Why are diamond shapes forming from these evenly-spaced lines?

That is a Radial Moire pattern. The Wikipedia article on Moire patterns doesn't currently mention the radial version, but it is below for reference: https://en.wikipedia.org/wiki/Moir%C3%A9_pattern

As of this writing, the website: http://thomasshahan.com/Radial/ Provides an example: Radial Moire pattern

That is a snip from a portion of it. Its not as good as yours, I suspect because it is widening the lines the further they are from center. You weren't sure where to post it, I recognize it from general Moire patterns that are encountered in computer science/graphics.

Anti-aliasing should help reduce it: https://en.wikipedia.org/wiki/Anti-aliasing Which usually requires multiple pixels per line width with various shading.

An example of such code is at: https://www.codeproject.com/Articles/13360/Antialiasing-Wu-Algorithm

Simple image from that site: enter image description here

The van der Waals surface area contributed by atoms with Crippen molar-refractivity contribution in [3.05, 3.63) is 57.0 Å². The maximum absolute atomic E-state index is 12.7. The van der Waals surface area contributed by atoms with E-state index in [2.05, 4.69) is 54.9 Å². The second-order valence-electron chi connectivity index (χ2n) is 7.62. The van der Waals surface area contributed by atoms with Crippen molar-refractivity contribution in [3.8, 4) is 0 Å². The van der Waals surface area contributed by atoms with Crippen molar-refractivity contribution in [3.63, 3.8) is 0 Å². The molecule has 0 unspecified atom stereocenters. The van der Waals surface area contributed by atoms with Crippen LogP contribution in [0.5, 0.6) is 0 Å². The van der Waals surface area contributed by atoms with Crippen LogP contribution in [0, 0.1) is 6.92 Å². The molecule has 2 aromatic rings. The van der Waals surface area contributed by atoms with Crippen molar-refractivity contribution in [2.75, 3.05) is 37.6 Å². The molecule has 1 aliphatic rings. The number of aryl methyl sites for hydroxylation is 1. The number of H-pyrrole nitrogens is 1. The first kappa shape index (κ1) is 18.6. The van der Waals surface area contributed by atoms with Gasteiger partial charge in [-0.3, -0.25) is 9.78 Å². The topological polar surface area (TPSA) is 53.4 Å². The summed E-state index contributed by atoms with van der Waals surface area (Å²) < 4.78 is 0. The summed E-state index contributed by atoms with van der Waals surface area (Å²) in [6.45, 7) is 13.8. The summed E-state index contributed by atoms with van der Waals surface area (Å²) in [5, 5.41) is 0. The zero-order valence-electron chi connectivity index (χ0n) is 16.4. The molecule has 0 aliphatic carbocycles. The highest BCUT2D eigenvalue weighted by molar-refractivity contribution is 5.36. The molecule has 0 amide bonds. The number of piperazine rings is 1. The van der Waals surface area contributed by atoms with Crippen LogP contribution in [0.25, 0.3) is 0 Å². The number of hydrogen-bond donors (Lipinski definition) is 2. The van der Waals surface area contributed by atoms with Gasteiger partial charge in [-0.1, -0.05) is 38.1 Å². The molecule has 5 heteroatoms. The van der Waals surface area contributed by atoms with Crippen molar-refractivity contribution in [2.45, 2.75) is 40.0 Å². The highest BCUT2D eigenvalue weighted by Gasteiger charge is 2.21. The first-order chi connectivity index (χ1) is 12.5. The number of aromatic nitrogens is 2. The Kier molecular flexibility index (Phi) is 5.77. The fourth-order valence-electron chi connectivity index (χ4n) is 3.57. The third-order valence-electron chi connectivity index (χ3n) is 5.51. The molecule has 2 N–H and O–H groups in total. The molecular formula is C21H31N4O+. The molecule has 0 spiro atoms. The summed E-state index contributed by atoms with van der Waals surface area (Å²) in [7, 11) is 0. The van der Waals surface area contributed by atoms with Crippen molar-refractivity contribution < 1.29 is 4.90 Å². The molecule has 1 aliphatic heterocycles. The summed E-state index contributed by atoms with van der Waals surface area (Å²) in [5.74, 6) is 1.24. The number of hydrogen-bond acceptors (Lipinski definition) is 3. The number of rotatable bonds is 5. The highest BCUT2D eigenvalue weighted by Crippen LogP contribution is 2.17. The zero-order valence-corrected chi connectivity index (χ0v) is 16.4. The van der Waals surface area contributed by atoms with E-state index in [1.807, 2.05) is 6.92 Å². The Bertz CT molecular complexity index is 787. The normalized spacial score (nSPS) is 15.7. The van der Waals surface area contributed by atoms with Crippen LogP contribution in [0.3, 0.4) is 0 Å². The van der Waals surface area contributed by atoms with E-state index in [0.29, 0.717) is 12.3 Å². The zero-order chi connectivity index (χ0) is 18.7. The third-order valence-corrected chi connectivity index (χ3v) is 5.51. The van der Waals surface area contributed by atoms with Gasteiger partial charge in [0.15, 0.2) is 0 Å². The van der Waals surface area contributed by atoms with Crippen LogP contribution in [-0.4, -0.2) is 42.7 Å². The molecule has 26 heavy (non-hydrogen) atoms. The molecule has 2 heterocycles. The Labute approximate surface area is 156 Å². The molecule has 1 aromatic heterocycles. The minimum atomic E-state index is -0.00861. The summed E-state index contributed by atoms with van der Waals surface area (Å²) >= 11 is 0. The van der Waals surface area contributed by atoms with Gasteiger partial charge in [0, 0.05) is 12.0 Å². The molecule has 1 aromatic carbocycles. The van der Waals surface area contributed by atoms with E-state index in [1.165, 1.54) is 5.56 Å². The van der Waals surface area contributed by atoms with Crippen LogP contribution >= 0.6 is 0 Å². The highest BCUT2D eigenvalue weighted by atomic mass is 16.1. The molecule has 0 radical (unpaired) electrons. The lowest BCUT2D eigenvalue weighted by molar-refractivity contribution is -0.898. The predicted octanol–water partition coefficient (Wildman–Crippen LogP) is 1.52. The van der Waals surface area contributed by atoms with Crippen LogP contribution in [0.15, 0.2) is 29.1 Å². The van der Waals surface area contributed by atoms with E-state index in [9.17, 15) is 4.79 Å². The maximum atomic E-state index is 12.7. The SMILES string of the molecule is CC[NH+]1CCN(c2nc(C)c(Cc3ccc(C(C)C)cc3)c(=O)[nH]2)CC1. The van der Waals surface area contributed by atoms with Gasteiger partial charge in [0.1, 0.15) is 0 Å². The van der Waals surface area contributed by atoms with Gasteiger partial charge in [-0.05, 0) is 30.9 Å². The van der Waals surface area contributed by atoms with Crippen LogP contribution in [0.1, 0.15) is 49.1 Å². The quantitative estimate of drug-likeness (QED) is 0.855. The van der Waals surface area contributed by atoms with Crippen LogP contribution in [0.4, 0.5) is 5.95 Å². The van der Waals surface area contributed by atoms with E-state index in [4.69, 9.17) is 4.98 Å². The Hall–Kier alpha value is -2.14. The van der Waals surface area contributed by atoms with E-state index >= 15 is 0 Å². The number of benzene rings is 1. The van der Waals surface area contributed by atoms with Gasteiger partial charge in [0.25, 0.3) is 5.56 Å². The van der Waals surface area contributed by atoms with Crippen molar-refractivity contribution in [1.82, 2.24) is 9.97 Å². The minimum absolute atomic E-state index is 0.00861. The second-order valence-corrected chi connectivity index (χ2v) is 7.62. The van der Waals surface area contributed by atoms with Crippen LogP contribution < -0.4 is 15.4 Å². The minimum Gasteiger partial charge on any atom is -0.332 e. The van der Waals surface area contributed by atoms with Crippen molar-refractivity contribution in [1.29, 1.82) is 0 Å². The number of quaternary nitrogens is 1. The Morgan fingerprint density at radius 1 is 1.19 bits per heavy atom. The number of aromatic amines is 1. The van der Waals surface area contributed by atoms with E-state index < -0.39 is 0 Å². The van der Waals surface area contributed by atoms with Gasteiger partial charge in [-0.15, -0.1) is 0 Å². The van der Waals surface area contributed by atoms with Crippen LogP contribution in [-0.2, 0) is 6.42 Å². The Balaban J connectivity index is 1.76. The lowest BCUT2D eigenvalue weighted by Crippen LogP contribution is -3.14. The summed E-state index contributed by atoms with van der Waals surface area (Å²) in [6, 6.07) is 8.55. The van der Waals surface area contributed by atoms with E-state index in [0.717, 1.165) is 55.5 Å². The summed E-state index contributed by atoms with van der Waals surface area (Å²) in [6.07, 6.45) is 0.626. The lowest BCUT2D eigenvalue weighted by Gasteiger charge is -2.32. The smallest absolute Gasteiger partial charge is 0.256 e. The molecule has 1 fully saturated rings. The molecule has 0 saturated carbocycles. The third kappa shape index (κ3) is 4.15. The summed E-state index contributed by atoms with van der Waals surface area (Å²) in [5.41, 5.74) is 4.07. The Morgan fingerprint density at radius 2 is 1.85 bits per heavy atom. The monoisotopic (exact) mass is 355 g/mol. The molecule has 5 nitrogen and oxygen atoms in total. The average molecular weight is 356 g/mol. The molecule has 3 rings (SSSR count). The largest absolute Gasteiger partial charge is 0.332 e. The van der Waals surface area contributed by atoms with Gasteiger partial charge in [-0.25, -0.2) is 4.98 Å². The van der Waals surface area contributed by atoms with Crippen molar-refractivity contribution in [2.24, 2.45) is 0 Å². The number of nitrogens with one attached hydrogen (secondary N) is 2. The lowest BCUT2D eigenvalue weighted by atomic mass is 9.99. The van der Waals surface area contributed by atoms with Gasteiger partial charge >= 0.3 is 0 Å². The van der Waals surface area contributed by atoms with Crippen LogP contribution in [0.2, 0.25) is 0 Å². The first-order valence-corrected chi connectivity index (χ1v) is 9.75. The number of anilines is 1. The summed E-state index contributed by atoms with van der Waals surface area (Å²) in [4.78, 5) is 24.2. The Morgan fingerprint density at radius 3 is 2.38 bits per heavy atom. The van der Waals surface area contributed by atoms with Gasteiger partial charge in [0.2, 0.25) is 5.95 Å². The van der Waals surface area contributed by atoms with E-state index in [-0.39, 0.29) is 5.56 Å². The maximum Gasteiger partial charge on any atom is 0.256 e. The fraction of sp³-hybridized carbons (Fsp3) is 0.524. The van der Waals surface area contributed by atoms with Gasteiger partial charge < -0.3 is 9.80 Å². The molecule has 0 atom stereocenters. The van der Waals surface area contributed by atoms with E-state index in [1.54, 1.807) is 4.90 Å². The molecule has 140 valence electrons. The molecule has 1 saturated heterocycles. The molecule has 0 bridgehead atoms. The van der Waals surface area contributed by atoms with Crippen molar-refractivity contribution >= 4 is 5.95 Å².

Notice that the Anti-aliased lines appear thickened. Another image from that last site zooms in on some lines: enter image description here

The pattern formed is called Moire pattern which appears when two or more repetitive structures (such as screens, grids or gratings) are superposed or viewed against each other. This is an interference pattern produced between superposed layers with periodically modulated transmittance and close geometrical characteristics (period and orientation). The mathematical representation of such interference is the point-by-point multiplication of the reflectance/transmittance functions of the superposed (overlaped) gratings.

A simple example is obtained by taking two identical ruled transparent sheets of plastic, superposing them, and rotating one about its center as the other is held fixed as shown in the following figure:


The visual appearance of the Moire patterns depends on the characteristics of gratings and on the location of the observer. The visual displays can either be static or dynamic. The dynamic displays are CRT TV, LCD, and OLED, whereas static displays are a printed picture or photograph. In visual displays, the Moire effect may create undesirable visual effects.

Moire patterns can also be created by plotting series of curves on a computer screen. Here, the interference is provided by the discretization of the finite-sized pixels. A few more examples are as follows: